The following titles are recommendations to readers who want a frightened “AHHHH!!!” added with a heartwarming “AWWWWWWW”
A word of warning that dark and/or brutal scenes abound in the following books. But also expect moments of tenderness and love that only serve to highlight both aspects of the story. Because let’s face it, how can you truly appreciate works that may (or may not) kill off characters if you don’t even care about the characters?
And how exactly do you realize the depth of love you have for the fictional characters of a story if you don’t have a sinking feeling that they might be lost or hurt beyond repair?
The stories listed below may (or may not) have caused this poster a tear or two because of the hardships these characters experienced.
The Graveyard Book by Neil Gaiman
This book starts with the massacre of a family. And the only survivor is a baby boy who only avoided the fate of his parents and older sister because he managed to gain the sanctuary of the graveyard. Hence the baby boy Nobody “Bod” Owens is adopted by the ghost couple Mr & Mrs Owens. And as Mr & Mrs Owens are incorporeal, Bod has an additional guardian in Silas (who may look human but is strongly implied to require an “alternative form of sustenance” and can somehow convince murderers that the baby boy they’re looking for did not come into the graveyard).
Some may call this story a sort-of but not-quite adaptation of Rudyard Kipling’s The Jungle Book. But I honestly think it stands on its own. With an interesting though not-exactly light-hearted setting, I highly recommend it for anyone who wants a slow and adaptive introduction to urban fantasy. The book explores themes of growing up without going into the sex and hyper-violent side of grittiness.
Lincoln in the Bardo by George Saunders
This book is a cross of a lot of genres. Part historical fiction and part fantasy, this story centers (but is not isolated) on the death of President Lincoln’s son Willie. Willie’s body is placed in a cemetery filled with ghosts who have not moved on. Young Willie, who has not realized he’s dead, is urged by those same ghosts to move on as he is a child and it is not a good thing for child ghosts to linger.
But a visit from Willie’s distraught father in the middle of the night with Lincoln’s accompanying promise to come back again makes Willie unwilling to leave. His father promised to come back to see him after all.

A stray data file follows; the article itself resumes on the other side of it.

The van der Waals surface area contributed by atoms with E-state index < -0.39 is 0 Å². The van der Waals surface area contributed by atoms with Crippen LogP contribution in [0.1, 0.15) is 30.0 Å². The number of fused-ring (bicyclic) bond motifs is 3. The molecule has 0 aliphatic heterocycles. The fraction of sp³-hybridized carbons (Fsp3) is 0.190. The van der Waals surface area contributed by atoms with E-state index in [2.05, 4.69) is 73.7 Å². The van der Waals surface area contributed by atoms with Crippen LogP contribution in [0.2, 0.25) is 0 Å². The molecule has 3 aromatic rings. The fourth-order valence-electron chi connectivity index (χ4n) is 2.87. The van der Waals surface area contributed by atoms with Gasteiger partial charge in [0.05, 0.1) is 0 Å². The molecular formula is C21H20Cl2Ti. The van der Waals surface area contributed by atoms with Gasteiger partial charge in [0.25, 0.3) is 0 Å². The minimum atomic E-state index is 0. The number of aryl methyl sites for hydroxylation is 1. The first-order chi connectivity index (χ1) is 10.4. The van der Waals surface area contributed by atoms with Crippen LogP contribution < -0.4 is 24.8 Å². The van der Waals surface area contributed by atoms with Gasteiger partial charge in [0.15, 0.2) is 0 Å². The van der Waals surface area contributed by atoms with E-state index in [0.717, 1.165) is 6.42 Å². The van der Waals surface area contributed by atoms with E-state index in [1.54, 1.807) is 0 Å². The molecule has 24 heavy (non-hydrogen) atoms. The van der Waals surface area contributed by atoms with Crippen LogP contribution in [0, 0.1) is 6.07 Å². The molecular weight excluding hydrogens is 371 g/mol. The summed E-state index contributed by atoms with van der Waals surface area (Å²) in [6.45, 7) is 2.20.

This incident causes every ghost in the cemetery to give young Willie notice…
Personally, I suggest that any potential reader listen to the audiobook version. There are a LOT of ghosts in this cemetery. And that seems to be reason enough to warrant the LOADs and LOADs of narrators this audiobook got. AND I LOVE IT.
The Giver by Lois Lowry
When I first learned of this title, I thought:”Oh great! Another YA Dystopia fiction!”
But reading it certainly gave me a good idea why this book received the acclaim and awards it did.
Main character Jonas can be described as a nice young boy you meet in everyday life. No he is neither an orphan nor an action-kid who can beat up grown ups and kill bears. In fact, his childhood is pretty idyllic. But then he learns that the seemingly perfect society he lives in has dark secrets.
And thus, he finds himself in a position to make choices. Ones that would definitely go against the society he grew up in. But given everything he has learned, it is the only brave and right choice he could make.
And this (I will not spoil it for potential readers) is why The Giver has a higher chance of being a required reading in your school curriculum rather than The Hunger Games or The Maze Runner. Definitely a classic. And the type of book parents prefer their kids reading as opposed to Naruto or Bleach
It by Stephen King
First of all, this is a VERY LONG BOOK. But I think it is very well worth the time and effort of reading. The eponymous IT is dormant for about twenty years or so in the town of Derry. But when IT wakes up, expect deaths (mostly of young children) to occur. A group of children decide to kill IT and almost succeeds. Being unsure of whether IT is really gone, they make a pact to come back and finish the job if IT comes back again.
About twenty years later, killings start up again in Derry. And the children who have grown up are at a disadvantage. They don’t seem to remember how they managed to survive and defeat IT the first time. But IT remembers and wants revenge.
What’s so good about IT? For one thing, IT is some sort of eldritch monster. No one who has read the book, seen the TV miniseries or the latest 2017 movie can doubt how terrifying and deadly IT is. But somehow, the children (who by the way have no special powers) managed to stand up to it and almost defeat it.
I choked up with tears during the ending of this book. It is that good. But for the sake of not spoiling you. I won’t tell you why. JUST READ THIS BOOK
Though just to be clear, this is a Stephen King book. So expect a lot of death and violence (some of which happen to kids and maybe even a dog or two) and some explicit sex.
Krampus: The Yule Lord by Brom
Recent TV shows and horror movies portray Krampus as the evil version of Santa Claus. But this book gives Krampus more depth in his actions and motivations.
In this version, Krampus has a score to settle with the being we know as Santa Claus. Unfortunately, humans are in the crossfire of this grudge, especially a guy who just wants but can’t afford to get his daughter a present but somehow gets a hold of Santa’s sack…
I honestly did not know what I was thinking when I decided to read this book. But I was pretty glad I did.